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AJT Newsletter - June 30, 2007


Tikun Olam’s Impact on a Conference First-Timer


By Anne Sarzin
Sidney, Australia

Vienna was magical, the scholarship enlightening and the post-congress nostalgia intense—it was truly a special time for nurturing an international spectrum of ideas and friendships around the globe.

As a first-timer, I felt instantly connected to a warm and welcoming group, part of an interactive, caring and sharing community that focused on the life of the mind and the concerns of the heart.

At times it was uplifting, at others searing, but always stimulating an in-depth examination of personal perspectives, and provoking a potential revision of preconceived constructs and outworn definitions.

But, above all, it was the exposure to powerful personalities and their ideas that generated both excitement and gratitude. Who can forget the dynamic Warren Rosenzweig, whose public profile, diplomacy and vision ensured the program’s success? Who can forget the punch and pertinence of Motti Lerner’s address? Who can forget the gut-wrenching pain of Brenda Adelman’s one-woman show? Who can forget Atay Citron’s belief that theater creates islands of sanity? Who can forget the rich and resonant voice of Theodore Bikel, for whom every song is a play?

We all have our special congress memories seared into our individual consciousness, recollections that will inspire us to pursue our creative dreams. For me, for example, the reality of seeing a scene from my play performed, in Vienna’s Jewish Museum—by seasoned and gifted actors Herb Isaacs, Janet Arnold and Brenda Adelman, against a backdrop of antique Jewish ceremonial objects—was a highlight and a valuable learning experience that will motivate me in the months ahead to polish and perfect my script, which I now see in a completely different light.

We all evaluate in different ways the range of contributions, the depth of knowledge and the giving of wisdom. But I know that what I consider my highlights might, at times, coincide with yours, too. In that spirit, I offer the following memorable quotations, admittedly an incomplete and eclectic selection from the rich resource of words and ideas that leapt out at me over the course of an unforgettable week:

• Arnold Mittelman: “Playwrights and the theater are our rabbis, the last best hope for mankind.”

• Ari Roth: We’re compelled to write about people because they left a memory with us, and we want to contribute to the collective memory.”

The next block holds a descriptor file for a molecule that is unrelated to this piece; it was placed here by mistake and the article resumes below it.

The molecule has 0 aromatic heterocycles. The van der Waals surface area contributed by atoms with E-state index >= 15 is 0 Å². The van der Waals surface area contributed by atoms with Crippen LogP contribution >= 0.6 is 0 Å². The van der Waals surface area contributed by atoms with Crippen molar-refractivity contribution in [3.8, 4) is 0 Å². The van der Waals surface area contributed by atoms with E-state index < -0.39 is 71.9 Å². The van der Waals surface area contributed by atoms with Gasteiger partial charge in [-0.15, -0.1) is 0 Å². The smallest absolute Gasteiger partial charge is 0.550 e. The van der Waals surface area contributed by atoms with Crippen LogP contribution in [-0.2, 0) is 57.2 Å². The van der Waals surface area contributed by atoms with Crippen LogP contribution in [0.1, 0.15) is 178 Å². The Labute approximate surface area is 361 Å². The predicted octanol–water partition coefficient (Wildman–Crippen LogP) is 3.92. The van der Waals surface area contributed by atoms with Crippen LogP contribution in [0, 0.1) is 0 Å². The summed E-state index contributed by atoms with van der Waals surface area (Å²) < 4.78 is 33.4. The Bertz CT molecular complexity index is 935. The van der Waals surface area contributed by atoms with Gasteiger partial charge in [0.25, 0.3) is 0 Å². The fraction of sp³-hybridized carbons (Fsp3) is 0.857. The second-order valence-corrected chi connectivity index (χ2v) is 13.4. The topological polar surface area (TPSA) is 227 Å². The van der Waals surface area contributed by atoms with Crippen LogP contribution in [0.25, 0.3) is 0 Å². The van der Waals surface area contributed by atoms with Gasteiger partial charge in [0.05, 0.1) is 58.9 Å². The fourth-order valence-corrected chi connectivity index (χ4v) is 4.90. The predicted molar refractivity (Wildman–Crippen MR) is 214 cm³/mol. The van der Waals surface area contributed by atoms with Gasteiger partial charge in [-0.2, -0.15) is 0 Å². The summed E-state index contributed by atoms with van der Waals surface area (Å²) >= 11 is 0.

• Motti Lerner: “I would encourage Jewish theater to be deeper, let’s strengthen our identity. Theater should be more cruel, a theater that explores without fear and bias our pains and mistakes, our moral and collective personal choices. When you have a deep significant play, you have an audience.”

• Theodore Bikel: “You can’t forget and wipe the slate clean, it’s unfair. You have to brood and go forward.”

• Deborah Leiser-Moore: “The tyranny of distance gives us freedom to be unconventional, and to explore as Jewish artists our identity in contemporary Australian life.”

• Shimon Levy: “Israelis call theater a secular synagogue.”

• Israel’s Ambassador to Austria, Dan Ashbel: When you come to Vienna, you come to a place that until 70 years ago was a centre of Jewish theater, but the new centre of Jewish culture is developing in Israel. The mix of heritages meeting here, however, is repairing the evils of the past and I wish that what Warren has begun here will continue to develop.”

• Daniel Kahn: “In the democracy of the Jewish theater, I have found the openness that was lacking in the Judaism I knew as a child.”

• Moti Sandak: “My father’s advice to me was: always follow your dreams, listen carefully to people, and try to be a mensch.”

• Michael Posnick: “Let’s sing together.”

• Herb Isaacs (singing words written by a teenager in Terezin): “Make something of your memories/Grow flowers with your tears/Make something of the years.”

Warren Rosenzweig (from his play The Judenstadt): “Why do I bring you a ladder if you’re not going to climb?”

• Gaby Aldor: “You have to give social and human rights to the stranger; Jewish theater opens borders, accepts the other, talks to minorities, and accepts them.”

• Eva Brenner: “There is a sense of structural anti-Semitism in Vienna, I know this sentiment, and we need to face it.”

Something special has emerged from the Tikun Olam congress. The day after the official closure of congress, Leslie Marko Kirchhausen and I traveled together to Salzburg. Our discussions and shared hours on the train gave me a reassuring sense of continuity and strengthened the belief that the camaraderie of the congress would last.

At the official opening, Mira Hirsch spoke eloquently of the enriching experience of meeting old friends and making new ones. In Vienna, I discovered the truth of that for myself and life will really never be the same again.

Copyright © 2007 Association for Jewish Theatre